Astral licence changes could ‘profoundly’ affect Canadian film: CAFDE

A charged atmosphere surrounds the CRTC's hearings into a group-based approach to French television licencing.
tv

The biggest players in the Canadian film distribution industry banded together in Montreal on Thursday to argue before the CRTC that proposed changes to Astral’s pay TV licences would “profoundly affect” the Canadian film industry.

In a presentation to the regulator headed up by the Canadian Association of Film Distributors & Exporters (CAFDE) and including executives from Alliance Films, Alliance Vivafilm, Mongrel Media and eOne, the parties expressed concern that under a new group-based approach – established for English TV services earlier this year – Astral’s pay-channel support for English Canadian film would wither.

Astral operates pay channels The Movie Network, MPix, Super Ecran, CinePop, and HBO Canada.

Mark Sloane, SVP, Alliance Films, stated that in the last two years, and specifically since the introduction of the English television services group-based licence renewals of which Corus was part, the average licence fee paid by Corus and Astral for Alliance’s Canadian films has dropped by 49% and 56% respectively.

Previously, Sloane said, Astral bought nearly all Canadian films made in a year, but that foreign content and made-for-pay sitcoms now dominate the pay channels’ schedules.

“This is inexplicable and if allowed to continue will threaten the very existence of the Canadian homegrown feature film industry,” he stated.

Hussain Amarshi, president of Mongrel Media, said in his statement he would like to see a commitment from Astral to acquire all theatrically released Canadian films.

“This is the bare minimum that a service that is called The Movie Network should make to Canadian films.”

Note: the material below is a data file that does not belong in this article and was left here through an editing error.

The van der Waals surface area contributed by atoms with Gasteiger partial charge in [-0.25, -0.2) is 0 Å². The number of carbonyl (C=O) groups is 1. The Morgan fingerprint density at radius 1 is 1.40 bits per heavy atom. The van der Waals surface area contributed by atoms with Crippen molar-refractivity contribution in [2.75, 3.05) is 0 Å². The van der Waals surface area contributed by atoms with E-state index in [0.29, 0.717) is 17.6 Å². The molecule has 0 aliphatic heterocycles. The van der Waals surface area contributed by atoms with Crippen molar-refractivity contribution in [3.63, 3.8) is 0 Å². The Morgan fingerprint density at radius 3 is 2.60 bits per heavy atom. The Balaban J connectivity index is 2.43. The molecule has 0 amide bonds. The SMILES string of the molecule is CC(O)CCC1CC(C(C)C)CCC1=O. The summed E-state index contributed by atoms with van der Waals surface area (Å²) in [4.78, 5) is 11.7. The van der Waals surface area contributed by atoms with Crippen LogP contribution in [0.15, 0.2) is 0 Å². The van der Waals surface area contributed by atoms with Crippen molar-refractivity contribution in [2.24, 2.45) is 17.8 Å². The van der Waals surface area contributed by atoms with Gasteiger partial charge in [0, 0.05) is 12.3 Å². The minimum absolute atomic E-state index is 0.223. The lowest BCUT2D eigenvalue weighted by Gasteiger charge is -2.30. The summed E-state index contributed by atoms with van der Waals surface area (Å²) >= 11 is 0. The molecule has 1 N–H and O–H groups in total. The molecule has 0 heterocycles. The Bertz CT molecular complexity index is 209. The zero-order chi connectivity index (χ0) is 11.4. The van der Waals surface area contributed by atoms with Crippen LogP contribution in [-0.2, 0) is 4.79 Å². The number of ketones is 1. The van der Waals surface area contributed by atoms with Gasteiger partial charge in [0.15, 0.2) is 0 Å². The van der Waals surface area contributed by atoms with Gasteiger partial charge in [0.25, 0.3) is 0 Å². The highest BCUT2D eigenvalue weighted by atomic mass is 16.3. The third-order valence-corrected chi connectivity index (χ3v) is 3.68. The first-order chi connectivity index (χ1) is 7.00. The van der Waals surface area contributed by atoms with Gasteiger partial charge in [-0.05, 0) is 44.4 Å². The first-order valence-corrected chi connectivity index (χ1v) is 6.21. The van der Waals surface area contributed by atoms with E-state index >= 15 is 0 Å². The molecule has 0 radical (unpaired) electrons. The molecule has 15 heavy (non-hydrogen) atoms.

In its application to the CRTC, Astral requested amendments to its regulatory obligations including a change to its Canadian Programming Expenditures (CPE) requirements, allowing it to shift Canadian programming more flexibly between its various French and English channels.

The request falls in line with the changes made to CPEs under the English services Group Broadcasting Act put in place earlier this year, which allow mediacos with multiple channels under one business undertaking to spread CPEs amongst their channels.

However, testimony from the CAFDE exposed industry concern that Astral would use the changes to shift financial support for English Canadian film to French Canadian film.

Such a move would reduce a key distribution financing source for English Canadian film.

CAFDE president Ted East also criticized Astral’s request to “delete the condition of licence by which 67 % of Canadian content must be drawn from categories 7(c) and 7(d)” with 7c being theatrical feature films.

“We do not believe that Astral is currently meeting the spirit or intent of their existing licence with respect to MPIX and we urge the Commission to reject all proposed changes and reiterate our request that Astral provide comprehensive yearly data on their support for Canadian feature films since 2001,” East said in his presentation.